In the place where medicine meets manufacturing, cheap, disposable and non-invasive plastic electronics devices may one day be able to detect diabetes from the chemicals they sense in a person’s breath. In another example, Renishaw, which specialises in a range of manufacturing technologies, has applied the insights it has gained there to make robots for precision neurosurgery. It has also built fast in-vitro diagnostic devices for clinical research into infectious disease.

On a grander scale, the government has named regenerative medicine, which deals in the engineering of cells and human tissue, as one of its eight “great” technologies. It has also earmarked about £200m to promote synthetic biology. Here biological mechanisms are designed to create products ranging from biologically-engineered yeast – a precursor for anti-malarial drugs – to new materials for protecting soldiers in chemical warfare. Such initiatives principally offer hope of increasing Britain’s existing strengths in pharmaceuticals manufacturing and research.

Food and drink

Food and drink adds more value to the British economy than any other sector of manufacturing: about £20bn a year. Moreover, a variety of product and process technologies look set to keep UK food and drink manufacturers in good shape. Take Allied Bakeries, the bakery arm of Associated British Foods. It has opened a Glasgow production line in which just 27 workers make 33,000 “thin rolls” an hour, with the products offering both pre-sliced convenience and low calories.

For more food and drink innovation, go to Chipping Campden in Gloucestershire, where Campden BRI, a research institute, helps companies from AB World Foods (maker of Patak curries) through to Unilever. It is active in technologies such as high-pressure processing, which can make fried food less oily and meat more tender.

What the UK should do next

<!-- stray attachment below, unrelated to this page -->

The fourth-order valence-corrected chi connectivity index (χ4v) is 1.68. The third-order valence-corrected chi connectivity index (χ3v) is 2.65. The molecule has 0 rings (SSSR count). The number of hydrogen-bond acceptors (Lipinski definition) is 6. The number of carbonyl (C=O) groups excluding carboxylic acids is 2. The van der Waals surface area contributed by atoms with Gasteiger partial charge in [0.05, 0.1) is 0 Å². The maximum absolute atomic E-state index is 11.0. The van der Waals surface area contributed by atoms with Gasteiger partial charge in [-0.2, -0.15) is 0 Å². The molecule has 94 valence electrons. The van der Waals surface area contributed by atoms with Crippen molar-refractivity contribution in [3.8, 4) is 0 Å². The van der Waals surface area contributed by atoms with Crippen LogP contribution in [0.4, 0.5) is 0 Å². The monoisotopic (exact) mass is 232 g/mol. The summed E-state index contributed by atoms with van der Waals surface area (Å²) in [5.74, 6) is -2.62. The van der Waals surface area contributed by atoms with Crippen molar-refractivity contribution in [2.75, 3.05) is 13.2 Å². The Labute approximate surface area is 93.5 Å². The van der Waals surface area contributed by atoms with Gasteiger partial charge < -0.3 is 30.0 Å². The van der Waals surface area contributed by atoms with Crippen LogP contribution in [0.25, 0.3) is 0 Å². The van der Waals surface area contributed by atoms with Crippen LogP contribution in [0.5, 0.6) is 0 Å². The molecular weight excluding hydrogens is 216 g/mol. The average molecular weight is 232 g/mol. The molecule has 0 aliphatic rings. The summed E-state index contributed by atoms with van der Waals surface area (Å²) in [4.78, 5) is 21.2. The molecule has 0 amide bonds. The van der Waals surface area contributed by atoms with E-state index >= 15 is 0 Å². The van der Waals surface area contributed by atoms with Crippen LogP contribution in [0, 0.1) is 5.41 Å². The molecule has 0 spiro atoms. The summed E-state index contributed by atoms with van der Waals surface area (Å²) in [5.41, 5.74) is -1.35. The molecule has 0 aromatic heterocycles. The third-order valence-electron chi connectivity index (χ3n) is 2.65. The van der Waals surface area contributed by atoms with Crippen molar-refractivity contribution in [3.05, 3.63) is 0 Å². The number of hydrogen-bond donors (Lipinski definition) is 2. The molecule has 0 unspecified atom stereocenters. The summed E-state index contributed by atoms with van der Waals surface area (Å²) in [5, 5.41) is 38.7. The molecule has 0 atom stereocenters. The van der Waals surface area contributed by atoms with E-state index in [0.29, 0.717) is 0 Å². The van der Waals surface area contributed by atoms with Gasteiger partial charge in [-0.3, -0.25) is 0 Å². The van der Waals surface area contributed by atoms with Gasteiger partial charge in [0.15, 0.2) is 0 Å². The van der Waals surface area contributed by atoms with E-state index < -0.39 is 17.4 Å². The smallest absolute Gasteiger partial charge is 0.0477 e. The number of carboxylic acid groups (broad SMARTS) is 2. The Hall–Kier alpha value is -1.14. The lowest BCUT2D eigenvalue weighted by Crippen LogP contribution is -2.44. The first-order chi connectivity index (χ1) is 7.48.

Britain’s government has drawn up policies on the automotive sector and the internet of things. It has a ministerial strategy group on bio-pharmaceuticals, though this appears not to have met for more than a year. On top of regenerative medicine and synthetic biology, it has also designated robots and autonomous systems as a favoured area. And it has established Catapult Centres to stimulate the development of high-value manufacturing, transport systems, satellites and cell therapies.

So far, so good. However, budgets are tight. Tax credits based on the government’s Patent Box, which will close to new entrants next year, will not prove enough to support high-tech manufacturing. And there is an even bigger problem than the scarcity of state funding. Britain’s government says it wants an “informed debate” about science and innovation, but it has not done enough to counter fears about technological innovation in areas such as synthetic biology. Based on what appears to be scant evidence, two Manchester social scientists recently raised concerns about the field – about the ethics of interfering with nature; potential environmental, health and safety risks, and also about “ownership and control, and effects on existing sectors and workforces”. Yet Britain has barely begun research in synthetic biology, let alone applied its benefits to manufacturing.

In Britain more than in most countries, fears about and protests against technological innovation emerge years before such innovation is implemented. UK governments of every political persuasion should stop tinkering with taxes and instead, much more excitingly, start a real public clarification of the need to take risks around the five technological areas outlined above.

The risks of Britain not taking advantage of tomorrow’s impressive manufacturing advances, in terms of the new jobs and wealth that would be lost, are extremely high – as are the potential gains that could come from exploiting these changes. Through data and debate, advocates of manufacturing progress must bring about a change in the cultural climate in Britain. That alone would do much to increase the budgets, the speed and, yes, the romance associated with new ways to make things.